Forget that software is eating the world. By now, it’s a foregone conclusion.

But CEOs who address their communities at conferences keep jumping up onto stages and quoting Marc Andreessen, who first made the observation in 2011, as if it were breaking news.

Red Hat CEO Jim Whitehurst said it in his keynote at the Red Hat Summit as well — though he drove the point home explaining how today’s basic car holds over 10 million lines of code, how Uber is a transportation company that owns no vehicles, how Airbnb rents lodging without owning real estate, how Facebook is a content company that creates no content … you get the idea.

“Value is moving from the owners of physical assets to people who can build, augment, and combine information,” he said.

“We’re at the dusk of the industrial revolution and the dawn of the data revolution,” said Whitehurst.

It Takes a Village

Innovation will determine how value is created, he added. No single organization can do it alone. It’s hard to innovate in a silo.

You have to harness the power of community, it seems, to bring people and technology together to solve enterprise and business problems.

And while writing code and paying employees to write code, which is then freely shared without charge with anyone who wants to use it, may seem counterintuitive, it’s how value is being created.

Yay Open Source

It’s open source. That’s Red Hat’s religion. Consider its mission statement: “To be the catalyst in communities of customers, contributors, and partners creating better technology the open source way.”

“No single organization can predict the future of technology — but a coalition of us can build it,” said Whitehurst.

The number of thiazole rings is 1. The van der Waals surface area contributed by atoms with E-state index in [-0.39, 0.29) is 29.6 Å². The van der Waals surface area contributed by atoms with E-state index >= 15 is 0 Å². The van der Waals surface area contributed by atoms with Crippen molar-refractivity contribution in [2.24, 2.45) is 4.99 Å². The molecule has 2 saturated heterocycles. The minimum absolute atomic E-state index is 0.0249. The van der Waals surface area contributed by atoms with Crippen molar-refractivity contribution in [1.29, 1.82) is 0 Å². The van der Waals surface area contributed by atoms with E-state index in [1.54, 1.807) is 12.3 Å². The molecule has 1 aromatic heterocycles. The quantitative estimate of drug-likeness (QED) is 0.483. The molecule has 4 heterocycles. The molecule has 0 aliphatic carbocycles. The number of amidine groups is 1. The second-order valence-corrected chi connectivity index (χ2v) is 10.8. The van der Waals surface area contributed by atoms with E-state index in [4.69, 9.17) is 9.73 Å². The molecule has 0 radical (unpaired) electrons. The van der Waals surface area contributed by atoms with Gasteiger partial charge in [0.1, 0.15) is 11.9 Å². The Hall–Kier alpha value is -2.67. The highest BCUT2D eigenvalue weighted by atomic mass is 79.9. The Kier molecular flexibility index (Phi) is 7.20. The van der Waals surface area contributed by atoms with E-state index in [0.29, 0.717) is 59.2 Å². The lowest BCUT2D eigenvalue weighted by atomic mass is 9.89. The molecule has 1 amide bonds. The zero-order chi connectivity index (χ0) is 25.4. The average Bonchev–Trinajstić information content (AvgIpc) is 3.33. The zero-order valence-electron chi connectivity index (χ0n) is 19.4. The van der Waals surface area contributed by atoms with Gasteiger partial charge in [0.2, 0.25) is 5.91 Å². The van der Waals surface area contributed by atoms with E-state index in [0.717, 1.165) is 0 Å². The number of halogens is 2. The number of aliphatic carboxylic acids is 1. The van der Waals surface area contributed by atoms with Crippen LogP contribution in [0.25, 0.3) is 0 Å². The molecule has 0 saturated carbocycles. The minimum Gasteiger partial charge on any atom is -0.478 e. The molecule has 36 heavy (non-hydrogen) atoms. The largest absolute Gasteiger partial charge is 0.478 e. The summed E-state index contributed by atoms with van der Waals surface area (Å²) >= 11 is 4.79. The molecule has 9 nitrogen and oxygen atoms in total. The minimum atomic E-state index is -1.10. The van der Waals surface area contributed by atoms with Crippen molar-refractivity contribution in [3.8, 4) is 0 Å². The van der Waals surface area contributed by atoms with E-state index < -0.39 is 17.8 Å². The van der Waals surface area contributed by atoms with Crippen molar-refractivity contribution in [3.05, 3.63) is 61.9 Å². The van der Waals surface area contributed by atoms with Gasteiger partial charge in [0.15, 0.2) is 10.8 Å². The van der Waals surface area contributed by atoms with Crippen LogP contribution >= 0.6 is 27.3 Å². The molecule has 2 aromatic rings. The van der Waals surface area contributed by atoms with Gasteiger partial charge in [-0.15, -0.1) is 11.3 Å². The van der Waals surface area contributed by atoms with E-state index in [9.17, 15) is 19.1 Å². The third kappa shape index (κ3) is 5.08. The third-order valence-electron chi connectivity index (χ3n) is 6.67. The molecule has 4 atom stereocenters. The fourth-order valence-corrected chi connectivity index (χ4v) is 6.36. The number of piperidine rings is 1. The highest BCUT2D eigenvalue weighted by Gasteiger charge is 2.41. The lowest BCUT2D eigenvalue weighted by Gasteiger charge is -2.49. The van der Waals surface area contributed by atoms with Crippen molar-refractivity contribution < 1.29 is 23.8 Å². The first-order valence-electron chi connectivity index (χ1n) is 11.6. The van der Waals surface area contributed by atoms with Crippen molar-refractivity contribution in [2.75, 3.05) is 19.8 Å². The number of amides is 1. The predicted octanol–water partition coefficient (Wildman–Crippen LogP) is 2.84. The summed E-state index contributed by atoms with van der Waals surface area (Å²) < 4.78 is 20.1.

It’s an idea that other, younger, companies and almost an entire generation of developers share. And it’s embraced by companies like DataStax whose employees contribute as much as 70 percent of the code to Apache Cassandra — but that’s not the big deal — over 100 developers, most of whom don’t work at DataStax, have contributed at least one line of code to the project.

The belief is that because anyone can contribute to these projects, the ideas feeding development will influence and that the quality of the code will improve, making the software better and potentially more useful to everyone. It's an approach that has been embraced by Internet companies ranging from Google and Facebook to Twitter and Square. They've all donated technologies they built internally and flipped them into open source projects where they can be further developed and adopted by anyone.

Ditto for EMC, VMware spinoff Pivotal which open sourced all, or almost all, of its entire big data stack and contributed its once proprietary code to the Apache Hadoop community.

Just the Beginning

But it’s not just software companies who are embracing the open source way. There’s also General Electric and The Church of Jesus Christ of Latter-day Saints of the Cloud Foundry project. These are case and points in which not only “Software is eating the world” is true, but in which “open source is eating software” as well.

These companies contribute code to open source projects, of which there are thousands according to Whitehurst. “Open source is "not about the license. It's about the participation," he said.

And for companies it’s also about being able to be agile, to experiment, and to learn from not only their own, but others’ experimentation

Whitehurst’s evangelism did come with a word of warning, however.

Now that open source is becoming “the way to go” and mainstream, steering clear of posers is a must. There’s a difference between “license-only open source” and true open source it seems. In a license-only scenario there are no or limited community contributions, which confines not only its "openness" but also the inherent value that a community of contributors can offer.

At the end of the day, end users with business problems, analysts, engineers and dev create the value of open source ops engineers who work to solve them, members of open source projects who refine code, dev/ops pros.

We’re working and living in an age of disruption. You can be a disruptor or be disrupted. But if you’re working in an open source way, “you are not here alone,” said Whitehurst. The community is where problems will be solved and opportunities will be unveiled. This was the essence of Whitehurst’s message.

And to those who say that open source is a nice idea but argue that truly open source companies can’t prosper because their products are technically free, consider this: Red Hat is a Fortune 500 company, its products are deployed in nearly 90 per cent of the Fortune 500 and its stock is currently trading higher than at any time since 1999.